Tag Archives: Rewards

Who am I according to Target?

5 Mar

Walking into Target, to purchase a new pair of heels, a new Chelsea Handler book, a memory card for my camera, a pack of twizzlers, OPI nailpolish, and new Covergirl Mascara. What is Andrew Pole thinking of me?

Instantly, they must know I am a girl and that I am around the ages of 17- 24 because the novel I purchased, the heels, and the makeup. Am I going to be comfortable with Target knowing this about me? Or is it beneficial because I will get coupons ad ads showing me the products I like that are on sale or have different promotions?

As I read the article “How Companies Learn Your Secrets,” from the New York Times by Charles Duhigg. I began to think of how different stores, websites, and companies have access to numerous pieces of information on me even if I had only shopped there once or twice. This made me think of the information people can get off your Facebook after only being on your page once or twice. Viwers can see your sex, birthday, relationships, interests, and email address. All on the Internet and now public information.

This article fascinated me because I can only imagine how many stores and online websites have different identities on me because of what I buy. They must know my exact habits of my online shopping since every ad on the side of my computer always relates to the products I was just putting in my shopping cart or checking into my wish list. I have noticed that one of my habit loops is the payday. I know that on the Friday’s I get paid I ready to go buy something, and this could be a habit for others my age. Can Target, or other stores, tell the days I get paid based on the days I shop every two weeks?

Will they be sending me ads every two weeks? (Cue) Knowing that I am more likely to spend money on the Fridays I get paid (Routine.) Then enjoy buying myself something because I worked hard and earned the money (Reward). How are we supposed to prevent them from triggering our cues that are imbedded into our routines?

Stores like Target and similar competitors have begun to create these computer-generating identities of us, but are customers going to try to prevent these customized ads by trying to break the system or encourage them? It is hard to say which side of this argument presents the greener grass or the sweeter deal. Every customer loves to have coupons or promotions for them, so aren’t these corporations helping us to help them?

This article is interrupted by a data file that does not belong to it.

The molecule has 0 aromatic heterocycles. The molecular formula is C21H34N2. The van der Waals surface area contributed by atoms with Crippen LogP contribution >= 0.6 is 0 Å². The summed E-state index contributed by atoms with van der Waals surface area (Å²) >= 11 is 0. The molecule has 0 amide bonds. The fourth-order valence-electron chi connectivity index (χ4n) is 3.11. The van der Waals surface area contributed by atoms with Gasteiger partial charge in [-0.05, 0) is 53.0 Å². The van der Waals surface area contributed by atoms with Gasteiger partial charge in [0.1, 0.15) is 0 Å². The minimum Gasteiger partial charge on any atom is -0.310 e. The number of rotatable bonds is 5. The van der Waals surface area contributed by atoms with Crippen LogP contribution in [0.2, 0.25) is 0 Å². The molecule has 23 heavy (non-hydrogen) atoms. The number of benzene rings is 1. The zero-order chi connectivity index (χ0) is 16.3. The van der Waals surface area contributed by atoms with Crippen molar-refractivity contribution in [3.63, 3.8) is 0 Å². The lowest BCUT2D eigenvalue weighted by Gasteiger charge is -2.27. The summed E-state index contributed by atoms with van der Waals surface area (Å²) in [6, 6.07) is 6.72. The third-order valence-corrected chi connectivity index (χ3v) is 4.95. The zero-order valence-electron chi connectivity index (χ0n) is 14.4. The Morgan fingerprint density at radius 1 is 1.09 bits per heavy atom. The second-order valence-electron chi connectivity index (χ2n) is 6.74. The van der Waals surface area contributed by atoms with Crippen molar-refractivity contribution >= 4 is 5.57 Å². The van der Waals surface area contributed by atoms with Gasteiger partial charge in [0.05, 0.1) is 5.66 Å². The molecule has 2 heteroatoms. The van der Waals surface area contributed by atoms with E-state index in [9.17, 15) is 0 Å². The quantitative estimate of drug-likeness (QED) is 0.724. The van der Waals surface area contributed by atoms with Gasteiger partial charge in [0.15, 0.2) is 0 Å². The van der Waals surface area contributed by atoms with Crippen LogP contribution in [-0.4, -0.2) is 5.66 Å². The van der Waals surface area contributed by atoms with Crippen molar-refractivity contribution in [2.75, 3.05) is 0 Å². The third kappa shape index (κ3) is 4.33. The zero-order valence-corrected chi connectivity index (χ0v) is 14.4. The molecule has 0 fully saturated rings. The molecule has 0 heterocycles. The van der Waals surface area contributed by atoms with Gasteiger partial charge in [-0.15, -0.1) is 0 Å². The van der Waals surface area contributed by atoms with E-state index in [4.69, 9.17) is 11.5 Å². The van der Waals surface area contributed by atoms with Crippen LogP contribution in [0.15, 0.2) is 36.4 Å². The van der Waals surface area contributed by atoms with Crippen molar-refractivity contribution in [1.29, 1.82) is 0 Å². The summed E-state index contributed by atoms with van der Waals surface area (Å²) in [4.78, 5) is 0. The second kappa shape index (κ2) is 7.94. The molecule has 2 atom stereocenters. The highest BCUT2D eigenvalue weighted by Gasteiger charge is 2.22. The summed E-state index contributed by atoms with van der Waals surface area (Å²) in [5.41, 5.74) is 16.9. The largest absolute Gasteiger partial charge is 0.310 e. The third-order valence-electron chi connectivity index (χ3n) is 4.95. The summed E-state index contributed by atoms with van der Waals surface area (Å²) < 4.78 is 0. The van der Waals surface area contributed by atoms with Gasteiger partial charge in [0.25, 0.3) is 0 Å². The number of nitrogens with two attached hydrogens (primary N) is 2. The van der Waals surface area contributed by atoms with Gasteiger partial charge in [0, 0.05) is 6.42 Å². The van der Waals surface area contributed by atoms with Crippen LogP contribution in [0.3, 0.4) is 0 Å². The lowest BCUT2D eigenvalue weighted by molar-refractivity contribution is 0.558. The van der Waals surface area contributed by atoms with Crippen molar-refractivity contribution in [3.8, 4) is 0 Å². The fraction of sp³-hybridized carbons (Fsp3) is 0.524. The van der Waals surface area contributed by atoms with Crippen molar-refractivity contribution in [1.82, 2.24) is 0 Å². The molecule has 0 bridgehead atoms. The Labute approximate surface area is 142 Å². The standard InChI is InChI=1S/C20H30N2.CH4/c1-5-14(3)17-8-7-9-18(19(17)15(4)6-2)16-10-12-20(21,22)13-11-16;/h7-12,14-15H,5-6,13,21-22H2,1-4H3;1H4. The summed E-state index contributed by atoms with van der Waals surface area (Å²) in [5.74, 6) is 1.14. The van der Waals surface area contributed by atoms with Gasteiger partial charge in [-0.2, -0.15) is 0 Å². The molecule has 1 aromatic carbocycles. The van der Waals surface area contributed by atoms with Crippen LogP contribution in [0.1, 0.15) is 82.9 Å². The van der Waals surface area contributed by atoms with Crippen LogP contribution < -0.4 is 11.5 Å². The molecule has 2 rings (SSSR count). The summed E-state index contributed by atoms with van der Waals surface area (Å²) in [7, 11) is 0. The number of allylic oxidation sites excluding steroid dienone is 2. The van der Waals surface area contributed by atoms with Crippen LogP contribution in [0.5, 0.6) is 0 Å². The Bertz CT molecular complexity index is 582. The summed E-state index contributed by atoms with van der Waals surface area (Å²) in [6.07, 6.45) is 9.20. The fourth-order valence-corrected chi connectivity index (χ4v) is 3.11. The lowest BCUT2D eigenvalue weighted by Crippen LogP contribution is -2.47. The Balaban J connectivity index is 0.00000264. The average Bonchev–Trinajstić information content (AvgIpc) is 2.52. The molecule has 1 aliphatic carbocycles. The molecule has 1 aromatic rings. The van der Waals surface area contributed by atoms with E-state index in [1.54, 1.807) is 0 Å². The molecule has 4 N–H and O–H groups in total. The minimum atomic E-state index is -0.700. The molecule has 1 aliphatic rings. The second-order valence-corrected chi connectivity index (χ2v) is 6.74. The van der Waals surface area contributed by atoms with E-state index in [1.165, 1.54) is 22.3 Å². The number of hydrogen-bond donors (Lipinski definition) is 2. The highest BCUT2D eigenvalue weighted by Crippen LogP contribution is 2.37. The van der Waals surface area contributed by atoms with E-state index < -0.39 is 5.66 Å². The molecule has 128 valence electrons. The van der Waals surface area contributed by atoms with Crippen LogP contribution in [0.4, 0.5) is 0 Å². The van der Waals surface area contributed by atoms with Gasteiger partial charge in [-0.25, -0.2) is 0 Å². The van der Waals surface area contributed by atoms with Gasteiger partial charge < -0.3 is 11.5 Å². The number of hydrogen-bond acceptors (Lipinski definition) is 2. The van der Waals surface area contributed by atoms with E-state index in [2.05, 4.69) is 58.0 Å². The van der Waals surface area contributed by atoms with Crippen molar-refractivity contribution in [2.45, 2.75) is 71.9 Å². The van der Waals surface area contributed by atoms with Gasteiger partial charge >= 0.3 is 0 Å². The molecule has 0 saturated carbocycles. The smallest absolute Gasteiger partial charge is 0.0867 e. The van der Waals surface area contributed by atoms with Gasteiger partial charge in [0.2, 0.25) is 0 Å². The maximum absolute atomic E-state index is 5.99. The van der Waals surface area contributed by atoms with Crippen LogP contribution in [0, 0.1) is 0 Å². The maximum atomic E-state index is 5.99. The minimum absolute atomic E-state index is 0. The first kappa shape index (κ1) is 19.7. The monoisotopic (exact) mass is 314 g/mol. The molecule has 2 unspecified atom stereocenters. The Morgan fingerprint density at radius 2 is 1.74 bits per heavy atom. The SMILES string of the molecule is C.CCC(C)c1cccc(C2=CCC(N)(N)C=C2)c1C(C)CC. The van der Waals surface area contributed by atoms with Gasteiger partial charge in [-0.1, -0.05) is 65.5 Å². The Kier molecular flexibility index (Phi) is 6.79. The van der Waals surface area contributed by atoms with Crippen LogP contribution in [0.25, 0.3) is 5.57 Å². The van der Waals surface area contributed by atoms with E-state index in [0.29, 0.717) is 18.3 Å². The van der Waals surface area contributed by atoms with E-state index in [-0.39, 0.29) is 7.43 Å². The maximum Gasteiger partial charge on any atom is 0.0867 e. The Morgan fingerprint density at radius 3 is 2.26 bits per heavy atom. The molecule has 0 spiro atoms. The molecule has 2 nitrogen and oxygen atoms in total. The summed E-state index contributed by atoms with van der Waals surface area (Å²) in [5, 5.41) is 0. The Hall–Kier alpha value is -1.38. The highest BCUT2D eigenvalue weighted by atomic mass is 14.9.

As a future teacher I will be regularly buying classroom supplies, stickers, crafts, holiday items, books, and other things I will need for my classroom. If stores like Target generate this profile that place me as teacher it could help me save money and help me to see what Target has to offer compared to other stores. Target would be sending me ads and promotions for the things I needed. Yes, it would be mixed with things I didn’t necessarily need. But, if all stores did this like Target, Walmart, A.C. Moore, and Kmart, they would be able to show their consumers what they have to offer for their particular needs. Then after comparing all of these customized ads for a teacher it would be easier to decide what I would buy from each store. Isn’t it like these stores are doing the work for me when I am hunting for a bargain?

These corporations are activating our cues that fit within our routines and create our reward by buying on a regular basis at a good price. Is it weird that these corporations are creating these identities and knowing about my life? Yes. But, wouldn’t it be much easier to show us the things we need or want verses looking among numerous stores to find the items? People put too much information on social networking cites and if they aren’t concerned with that information being on the internet then they shouldn’t be concerned with the corporations like Target trying to identify their shopping profile or identity.

This was mentioned in the article and I wanted to find out if this had really happened and this is what I stumbled on:

How Target Figured Out A Teen Girl Was Pregnant Before Her Father Did